Dedicated to the Gaelic Language of the Isle of Man

Gaelg as mish: March 2018

The story of Manx and Me spans my whole life but - like any good story - has become sharper in focus over time. My serious study of Manx started just four years ago, yet Manx and I have always been connected in some way.

Growing up, my dad (like most), knew the odd word here and there. Conveying a strong affinity with the island's heritage he would proudly tell us how ushtey was water, recount the tale of the moddey doo of Peel Castle, and promulgate his favourite expression - Freayll yn ellan glen! ("Keep the island tidy!") He would also explain how Manx Gaelic was linked to Irish and Scottish Gaelic, giving me, my brother, and my sister a sense of connection to a broader cultural world. Further still, we were raised in Anagh Coar, the "crane marsh", where every street proudly displays its Manx name - Darragh ("Oak"), Hibbin ("Ivy"), and Urley ("Eagle") to mention a few.  Manx, then, was always around and the words were always on our lips, even if just telling someone the name of the street we lived on.

My first formal contact with Manx came from Brian Stowell's lessons at Anagh Coar School. The lessons were delivered in pretty much the same way they are today: around half an hour in the week where we would cover basic introductions, names of everyday objects, and some other useful expressions. The lessons were fun, but in recent years I've had to apologise to Brian as I remember that I often made things difficult: guilley mitçhooragh - a mischievous boy - I would take any opportunity to mess around and didn't fully dedicate myself to the study of Manx. With that said, I do think the lessons gave me an early grounding in Manx that would prepare me for my return to the language in later life.

It was while I was undertaking post-graduate study in England that I developed a strong longing to return home (I'd been studying in England for around seven years). Although I couldn't just return home, as a way to connect to the island I decided to study Manx. I remember joking with my sister just before starting that - being used to traditional Manx accents - we could sound like we were speaking Manx if we just made words up, but that, of course, we didn't actually know the words. Being part of a multi-cultural environment at that time, too, I'd started to take more of an interest in other languages. My flatmate was from Spain, and our university office had people from every corner of the world studying and working there.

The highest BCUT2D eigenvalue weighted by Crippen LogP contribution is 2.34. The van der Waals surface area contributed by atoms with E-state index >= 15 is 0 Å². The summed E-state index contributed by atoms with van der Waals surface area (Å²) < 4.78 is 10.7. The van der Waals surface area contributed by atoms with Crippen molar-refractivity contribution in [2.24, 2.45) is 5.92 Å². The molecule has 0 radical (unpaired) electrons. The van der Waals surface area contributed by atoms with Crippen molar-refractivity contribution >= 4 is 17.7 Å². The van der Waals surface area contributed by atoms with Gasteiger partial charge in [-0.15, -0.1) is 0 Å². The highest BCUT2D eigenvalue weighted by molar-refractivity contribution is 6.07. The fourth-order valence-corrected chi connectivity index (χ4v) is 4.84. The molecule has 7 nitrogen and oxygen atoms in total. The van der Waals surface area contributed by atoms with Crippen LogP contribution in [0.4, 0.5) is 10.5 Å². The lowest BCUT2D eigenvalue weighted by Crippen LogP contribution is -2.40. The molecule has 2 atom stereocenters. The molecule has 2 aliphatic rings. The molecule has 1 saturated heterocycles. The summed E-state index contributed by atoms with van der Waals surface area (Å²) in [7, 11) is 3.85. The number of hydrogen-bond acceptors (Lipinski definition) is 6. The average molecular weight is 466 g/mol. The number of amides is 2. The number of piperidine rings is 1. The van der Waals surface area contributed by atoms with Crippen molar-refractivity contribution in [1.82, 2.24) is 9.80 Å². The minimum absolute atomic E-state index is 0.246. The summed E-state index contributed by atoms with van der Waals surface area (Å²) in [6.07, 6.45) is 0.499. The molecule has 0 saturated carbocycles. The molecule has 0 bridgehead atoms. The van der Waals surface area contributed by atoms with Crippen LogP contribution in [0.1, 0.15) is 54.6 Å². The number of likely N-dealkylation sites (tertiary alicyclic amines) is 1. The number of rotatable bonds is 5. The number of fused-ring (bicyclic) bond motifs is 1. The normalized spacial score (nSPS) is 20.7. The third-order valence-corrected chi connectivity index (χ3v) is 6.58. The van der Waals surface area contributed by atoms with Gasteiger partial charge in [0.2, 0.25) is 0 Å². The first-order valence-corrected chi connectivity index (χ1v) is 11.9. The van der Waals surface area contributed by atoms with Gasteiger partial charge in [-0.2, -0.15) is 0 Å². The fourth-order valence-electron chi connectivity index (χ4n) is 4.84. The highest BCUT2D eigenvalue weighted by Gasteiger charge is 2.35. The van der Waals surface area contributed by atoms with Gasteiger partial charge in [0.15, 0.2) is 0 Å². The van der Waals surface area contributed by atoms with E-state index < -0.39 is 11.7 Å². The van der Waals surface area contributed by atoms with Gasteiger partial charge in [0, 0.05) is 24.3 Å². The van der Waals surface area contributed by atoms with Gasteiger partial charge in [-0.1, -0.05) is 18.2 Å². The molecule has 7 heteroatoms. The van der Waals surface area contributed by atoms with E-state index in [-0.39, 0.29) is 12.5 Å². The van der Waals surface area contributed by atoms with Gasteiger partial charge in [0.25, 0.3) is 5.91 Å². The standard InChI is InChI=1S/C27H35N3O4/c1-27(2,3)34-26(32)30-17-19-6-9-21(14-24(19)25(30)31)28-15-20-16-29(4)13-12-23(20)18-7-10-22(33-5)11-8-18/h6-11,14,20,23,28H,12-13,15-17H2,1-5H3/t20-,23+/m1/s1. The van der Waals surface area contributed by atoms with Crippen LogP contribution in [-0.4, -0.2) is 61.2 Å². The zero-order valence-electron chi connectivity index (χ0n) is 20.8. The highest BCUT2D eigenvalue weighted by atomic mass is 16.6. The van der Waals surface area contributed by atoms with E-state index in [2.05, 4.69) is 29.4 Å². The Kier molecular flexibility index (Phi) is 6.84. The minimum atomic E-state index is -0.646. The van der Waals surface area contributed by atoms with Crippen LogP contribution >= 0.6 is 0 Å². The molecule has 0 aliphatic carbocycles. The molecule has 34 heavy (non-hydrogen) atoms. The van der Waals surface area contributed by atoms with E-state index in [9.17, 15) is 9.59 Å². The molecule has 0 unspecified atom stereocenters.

Although I'd learned some Spanish and had some leftover knowledge from high school French and German, I'd never taken a second language to fluency. I think that because I could so readily connect to Manx at that time I was highly motivated to learn everything I could and to become fluent. Alongside that was the availability of learning material: there was more than enough for me to make a strong start remotely on  To achieve my goal I would seek out Manx language wherever I could (online) and use it on whoever I could, even if they had no idea what I was saying (I'd provide a translation, of course!). On returning to Mannin I was able immerse myself in the language by finding any conversation group or class that was going (there are, thankfully, many these days). I also felt lucky to have been given a chance to be a regular part of Manx Radio's Friday show, Jamys Jeheiney, at an early stage of my learning. (Being live on air on a Manx speaking show you've no choice but to have a go using the language you've learned!) So, being home I had to luxury of time to learn as I looked for work, opportunities to practise, and a patient mother and step-dad who put up with staying at their house and using their internet to continue my studies!

Nowadays I have come full circle and teach Manx myself, and having become fluent I absolutely feel I have raised my confidence for language learning and expanded my horizons. Speaking as a psychologist I could have previously told you of the evidenced benefits of bi- and polylingualism, however, having now learned Manx I can fully attest such benefits from personal experience. To investigate things a bit further I'm currently running something of an experiment on myself: I now study Irish, Scottish Gaelic, Welsh, Spanish, Norwegian, and Russian, and dabble with a few others here and there, too. My day would not feel complete if I wasn't taking in new words and connecting to another of the word's many cultures through language . . . and it all truly started with Me and Manx.

Peddyr Crellin 

Published: Thu, 01 Jan 1970